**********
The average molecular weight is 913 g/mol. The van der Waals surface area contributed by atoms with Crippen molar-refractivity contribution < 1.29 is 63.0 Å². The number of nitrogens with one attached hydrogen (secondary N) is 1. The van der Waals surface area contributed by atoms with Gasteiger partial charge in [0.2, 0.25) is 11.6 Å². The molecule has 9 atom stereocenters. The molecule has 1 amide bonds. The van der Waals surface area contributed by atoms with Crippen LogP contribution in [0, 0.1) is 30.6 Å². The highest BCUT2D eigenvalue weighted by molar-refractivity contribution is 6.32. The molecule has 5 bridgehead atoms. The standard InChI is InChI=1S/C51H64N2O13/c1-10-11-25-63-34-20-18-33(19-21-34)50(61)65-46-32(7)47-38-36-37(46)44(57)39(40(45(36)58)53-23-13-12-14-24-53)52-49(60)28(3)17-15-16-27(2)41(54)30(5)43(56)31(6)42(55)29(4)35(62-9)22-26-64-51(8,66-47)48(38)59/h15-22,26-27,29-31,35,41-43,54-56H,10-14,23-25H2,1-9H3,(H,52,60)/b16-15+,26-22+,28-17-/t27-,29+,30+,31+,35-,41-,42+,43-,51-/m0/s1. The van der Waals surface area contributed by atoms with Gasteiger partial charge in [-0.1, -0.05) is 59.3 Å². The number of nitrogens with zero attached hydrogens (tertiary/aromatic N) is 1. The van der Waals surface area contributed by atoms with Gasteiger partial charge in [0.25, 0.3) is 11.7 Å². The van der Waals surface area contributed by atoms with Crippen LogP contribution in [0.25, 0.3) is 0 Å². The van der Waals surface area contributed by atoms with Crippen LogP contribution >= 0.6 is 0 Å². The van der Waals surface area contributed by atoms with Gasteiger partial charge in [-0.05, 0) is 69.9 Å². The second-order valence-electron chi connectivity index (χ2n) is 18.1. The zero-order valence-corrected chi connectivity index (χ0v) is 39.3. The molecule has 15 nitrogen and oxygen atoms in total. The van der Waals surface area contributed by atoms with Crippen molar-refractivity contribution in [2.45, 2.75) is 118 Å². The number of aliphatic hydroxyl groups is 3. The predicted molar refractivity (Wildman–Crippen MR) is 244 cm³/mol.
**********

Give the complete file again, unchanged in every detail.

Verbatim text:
The average molecular weight is 913 g/mol. The van der Waals surface area contributed by atoms with Crippen molar-refractivity contribution < 1.29 is 63.0 Å². The number of nitrogens with one attached hydrogen (secondary N) is 1. The van der Waals surface area contributed by atoms with Gasteiger partial charge in [0.2, 0.25) is 11.6 Å². The molecule has 9 atom stereocenters. The molecule has 1 amide bonds. The van der Waals surface area contributed by atoms with Crippen LogP contribution in [0, 0.1) is 30.6 Å². The highest BCUT2D eigenvalue weighted by molar-refractivity contribution is 6.32. The molecule has 5 bridgehead atoms. The standard InChI is InChI=1S/C51H64N2O13/c1-10-11-25-63-34-20-18-33(19-21-34)50(61)65-46-32(7)47-38-36-37(46)44(57)39(40(45(36)58)53-23-13-12-14-24-53)52-49(60)28(3)17-15-16-27(2)41(54)30(5)43(56)31(6)42(55)29(4)35(62-9)22-26-64-51(8,66-47)48(38)59/h15-22,26-27,29-31,35,41-43,54-56H,10-14,23-25H2,1-9H3,(H,52,60)/b16-15+,26-22+,28-17-/t27-,29+,30+,31+,35-,41-,42+,43-,51-/m0/s1. The van der Waals surface area contributed by atoms with Gasteiger partial charge in [-0.1, -0.05) is 59.3 Å². The number of nitrogens with zero attached hydrogens (tertiary/aromatic N) is 1. The van der Waals surface area contributed by atoms with Gasteiger partial charge in [0.25, 0.3) is 11.7 Å². The van der Waals surface area contributed by atoms with Crippen LogP contribution in [0.25, 0.3) is 0 Å². The van der Waals surface area contributed by atoms with Crippen LogP contribution >= 0.6 is 0 Å². The van der Waals surface area contributed by atoms with Gasteiger partial charge in [-0.05, 0) is 69.9 Å². The second-order valence-electron chi connectivity index (χ2n) is 18.1. The zero-order valence-corrected chi connectivity index (χ0v) is 39.3. The molecule has 15 nitrogen and oxygen atoms in total. The van der Waals surface area contributed by atoms with Crippen molar-refractivity contribution in [2.45, 2.75) is 118 Å². The number of aliphatic hydroxyl groups is 3. The predicted molar refractivity (Wildman–Crippen MR) is 244 cm³/mol.